#NotAWitch seems like a bizarre statement to write on your body, but in recent times it has a purpose.
The new Warner Bros film adaptation of Roald Dahl’s 1983 novel The Witches has sparked controversy, particularly among the Paralympic community, for its negative portrayal of limb impairments.
The characters of the witches are depicted with three fingers on each hand- not the same as in the book or the 1990 version of the film, where they are portrayed with long, thin cat-like claws. The hands in the 2020 remake have been remarked on as similar to the condition ectrodactyly or split hand, where one or more fingers are missing. Several people –from Paralympians and disability charities to hand surgeons and a Great British Bake Off contestant- have spoken out about the message the film sends about people with limb differences being ugly or frightening, like a witch.
Part of this has involved Paralympic athletes with limb differences writing #NotAWitch on their limbs and posting a picture of the statement on social media to raise awareness in normalising them. This is particularly intended to benefit children with and without these conditions, to help them understand it is not a scary or bad thing to have. Many of these athletes faced bullying and stigma from their peers growing up, and they do not want to see children today facing the same treatment because the film has made it appear acceptable.
Warner Bros have publicly apologised, stating they wanted a different interpretation of the witches’ claws seen in the book, which were kept the same in the 1990 version of the film. They stressed that they were upset by the reaction, and it was never their intention for the characters to represent anybody with a disability. “This film is about the power of kindness and friendship”, they said.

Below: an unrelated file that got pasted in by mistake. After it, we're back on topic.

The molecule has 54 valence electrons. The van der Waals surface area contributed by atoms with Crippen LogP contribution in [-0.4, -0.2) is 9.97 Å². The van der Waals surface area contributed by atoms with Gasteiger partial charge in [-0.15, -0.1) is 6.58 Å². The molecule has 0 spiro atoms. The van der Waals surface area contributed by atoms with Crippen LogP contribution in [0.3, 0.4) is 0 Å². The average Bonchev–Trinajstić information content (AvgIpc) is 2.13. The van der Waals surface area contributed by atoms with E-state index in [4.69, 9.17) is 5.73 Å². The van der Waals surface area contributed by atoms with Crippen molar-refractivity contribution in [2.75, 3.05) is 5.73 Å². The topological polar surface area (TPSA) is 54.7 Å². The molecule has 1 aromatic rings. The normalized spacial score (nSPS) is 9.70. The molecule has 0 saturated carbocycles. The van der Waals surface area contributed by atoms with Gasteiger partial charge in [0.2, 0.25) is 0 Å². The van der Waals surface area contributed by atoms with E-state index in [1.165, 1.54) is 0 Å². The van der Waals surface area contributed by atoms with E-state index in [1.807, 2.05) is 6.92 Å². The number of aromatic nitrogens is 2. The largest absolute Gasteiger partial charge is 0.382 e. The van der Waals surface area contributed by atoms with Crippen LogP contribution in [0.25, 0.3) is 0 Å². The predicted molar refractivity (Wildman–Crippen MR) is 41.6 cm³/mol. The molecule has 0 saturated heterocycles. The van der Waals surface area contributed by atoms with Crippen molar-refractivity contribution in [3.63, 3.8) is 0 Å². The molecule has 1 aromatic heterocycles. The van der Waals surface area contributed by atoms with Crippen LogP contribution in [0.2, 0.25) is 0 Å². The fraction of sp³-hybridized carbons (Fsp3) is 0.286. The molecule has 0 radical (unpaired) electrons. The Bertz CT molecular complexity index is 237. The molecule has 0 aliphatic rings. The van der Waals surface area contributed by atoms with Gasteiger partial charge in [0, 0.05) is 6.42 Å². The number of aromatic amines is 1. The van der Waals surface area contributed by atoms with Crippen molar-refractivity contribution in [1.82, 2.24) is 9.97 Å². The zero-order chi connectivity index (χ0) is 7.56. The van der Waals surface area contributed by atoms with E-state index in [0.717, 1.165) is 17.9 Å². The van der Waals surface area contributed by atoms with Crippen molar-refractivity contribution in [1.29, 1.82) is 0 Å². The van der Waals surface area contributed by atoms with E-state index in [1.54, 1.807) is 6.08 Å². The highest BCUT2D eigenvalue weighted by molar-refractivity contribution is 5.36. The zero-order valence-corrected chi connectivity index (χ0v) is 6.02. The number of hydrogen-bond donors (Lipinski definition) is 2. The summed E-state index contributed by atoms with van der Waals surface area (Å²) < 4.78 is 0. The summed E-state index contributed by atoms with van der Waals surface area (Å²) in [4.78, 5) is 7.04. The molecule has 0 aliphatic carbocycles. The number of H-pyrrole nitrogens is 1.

Despite this, the backlash against the film has continued. Para-triathlete Claire Cashmore said it felt like society had “spiralled back into the dark ages” in how disabilities are viewed and highlighted the ongoing issue of representation of disabled people, especially in the film industry. Former Great British Bake Off contestant Briony May Williams was born without any fingers on her left hand and has received negative comments on social media about it. She said the film clearly depicts limb difference as something to be afraid of and revolted by and praised those who have spoken up about it. Responses have even come from the medical profession. The British Society for Surgery of the Hand issued a statement outlining their disappointment at Warner Bros not embracing today’s public acceptance of disability and showcasing it poorly for entertainment.
Anne Hathaway, who plays the Grand High Witch in the film, took to Instagram promising to “do better” and saying she initially did not associate limb difference with her character and fully supports inclusivity. Her post was well-received by charities and her followers for being a sincere apology supportive of people with limb difference.
Those who have spoken out do not want people to boycott the film but are instead encouraging positive conversations about limb impairments and wider acceptance of being different to others- particularly among our children.